Retina - Retinal Holes Techniques commonly used for the treatment of retinal holes, such as cryotherapy, diathermy and photocoagulation, are unsuccessful in the case of complicated retinal detachment, mainly because of the delay in the application and the weak strength of the chorioretinal adhesion. Cyanoacrylate retinopexy has been used in special cases. It has also been demonstrated that the chorioretinal adhesion is stronger and lasts longer than the earlier techniques. As noted previously with regard to corneal perforation treatment, the extremely rapid polymerization of cyanoacrylate glues, difficulty in using them in aqueous conditions, and the toxicity are disadvantages associated with this method. The polymerization can be slowed by adding iophendylate to the monomers, but the reaction still occurs in two to three seconds. Risks of retinal tear at the edge of the treated hole can also be observed because of the hardness of the polymerized cyanoacrylate.

Retina — Vitrectomy/Sclerotomy Incisions

The vitreous is normally a clear, gel-like substance that fills the center of the eye. It makes up approximately 2/3 of the eye's volume, giving it form and shape before birth. Certain problems affecting the back of the eye may require a vitrectomy, or surgical removal of the vitreous. During a vitrectomy, the surgeon creates small incisions/punctures in the eye (sclerotomies) for separate instruments. These incisions are placed in the pars plana of the eye, which is located just behind the iris but in front of the retina. The instruments which pass through these incisions include a light pipe, an infusion port, and the vitrectomy cutting device. Upon completion of pars plana vitrectomy, each sclerotomy site is closed with a single interrupted suture of 8-0 silk or 7-0 polyglycolic acid suture. After a vitrectomy, the eye is filled with fluid until the vitreous is replaced as the eye secretes aqueous and nutritive fluids.

Some of the most common eye conditions that require vitrectomy include 1) complications from diabetic retinopathy, such as retinal detachment or bleeding, 2) macular hole, 3) retinal detachment, 4) pre-retinal membrane fibrosis, 5) bleeding inside the eye (vitreous hemorrhage), 6) injury or infection, and 7) certain problems related to previous eye surgery.

Glaucoma - Leaking Bleb

Leaking filtering blebs after glaucoma surgery are difficult to manage and can lead to serious, vision-threatening complications. Leaking blebs can result in hypotony and shallowing of the anterior chamber, choroidal effusion, maculopathy, retinal, and choroidal folds, suprachoroidal hemorrhage, corneal decompensation, peripheral anterior synechiae, and cataract formation. A leaking bleb can also lead to the loss of bleb function and to the severe complications of endophthalmaitis. The incidence of bleb leaks increases with the use of antimetabolites. Bleb leaks in eyes treated with 5-fluorouracil or mitomycin C may occur in as many as 20% to 40% of patients. Bleb leaks in eyes treated with antimetabolities may be difficult to heal because of thin avascular tissue and because of abnormal fibrovascular response. If the leak persists despite the use of conservative management, a 9-0 to 10-0 nylon or absorbable suture on a tapered vascular needle can be used to close the conjunctival wound. In a thin-walled or avascular bleb, a suture may not be advisable because it could tear the tissue and cause a larger leak.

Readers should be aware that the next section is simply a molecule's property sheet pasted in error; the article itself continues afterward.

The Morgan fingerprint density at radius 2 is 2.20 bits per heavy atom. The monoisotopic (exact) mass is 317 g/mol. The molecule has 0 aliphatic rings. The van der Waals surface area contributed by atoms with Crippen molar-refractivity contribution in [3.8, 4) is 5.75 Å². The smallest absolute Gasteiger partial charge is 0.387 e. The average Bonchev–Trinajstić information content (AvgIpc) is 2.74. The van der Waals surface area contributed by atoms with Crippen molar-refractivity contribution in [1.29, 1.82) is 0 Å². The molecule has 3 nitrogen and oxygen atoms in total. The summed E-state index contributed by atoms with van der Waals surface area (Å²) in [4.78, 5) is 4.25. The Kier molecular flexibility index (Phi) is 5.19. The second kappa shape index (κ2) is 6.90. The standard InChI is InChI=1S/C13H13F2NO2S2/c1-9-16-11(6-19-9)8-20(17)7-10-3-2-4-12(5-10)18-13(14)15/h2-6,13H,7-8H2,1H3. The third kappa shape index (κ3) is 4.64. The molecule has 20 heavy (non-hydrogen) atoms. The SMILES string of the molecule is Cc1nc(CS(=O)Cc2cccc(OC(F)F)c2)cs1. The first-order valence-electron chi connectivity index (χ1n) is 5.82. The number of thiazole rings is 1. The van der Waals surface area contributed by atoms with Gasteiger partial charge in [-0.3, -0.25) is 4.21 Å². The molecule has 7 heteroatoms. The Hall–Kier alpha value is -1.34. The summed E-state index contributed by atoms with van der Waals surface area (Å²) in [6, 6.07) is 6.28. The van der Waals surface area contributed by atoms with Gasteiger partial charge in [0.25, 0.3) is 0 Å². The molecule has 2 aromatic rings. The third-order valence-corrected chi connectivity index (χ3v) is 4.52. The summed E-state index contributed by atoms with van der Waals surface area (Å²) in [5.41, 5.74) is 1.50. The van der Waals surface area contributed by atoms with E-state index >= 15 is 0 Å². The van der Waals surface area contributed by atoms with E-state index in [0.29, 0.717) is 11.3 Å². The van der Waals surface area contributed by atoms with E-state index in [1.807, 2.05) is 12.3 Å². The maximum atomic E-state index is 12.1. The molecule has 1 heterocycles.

Fibrin adhesives have been used to close bleb leaks. The adhesive is applied to conjunctival wound simultaneously with thrombin to form a fibrin clot at the application site. The operative field must be dry during the application because fibrin will not adhere to wet tissue. Cyanoacrylate glue may be used to close a conjuctival opening. To apply the glue, the surrounding tissue must be dried and a single drop of the cyanoacrylate is placed. The operative must be careful not to seal the applicator to the tissue or to seal surrounding tissue with glue given its quick reaction. A soft contact lens is then applied over the glue to decrease patient discomfort. However, this procedure can actually worsen the problem if the cyanoacrylate tears from the bleb and causes a larger wound.

Oculoplastics - Blepharoplasty Incisions

Blepharoplasty is an operation to remove excess skin, fat and muscle from around the eyes to correct droopy eyelids and bagginess under the eyes. It can be performed on the upper lids and lower lids, at the same time or separately. The operation may be done using either conventional or laser techniques. For surgery on the upper eyelids, cuts are made into the natural lines and creases in the lid, and into the laughter lines at the corner of the eye. For surgery on the lower eyelids, a cut is usually made just below the eyelashes. This means the scars run along the eye's natural folds, concealing them as much as possible. Excess fat, muscle and loose skin are removed, and the cut is closed using sutures. If only fat is being removed, sometimes the cut is made on the inside of the lower eyelid, leaving no visible scar. A tissue adhesive could provide a more effective means to secure the cuts made during these procedures. Summary of the Invention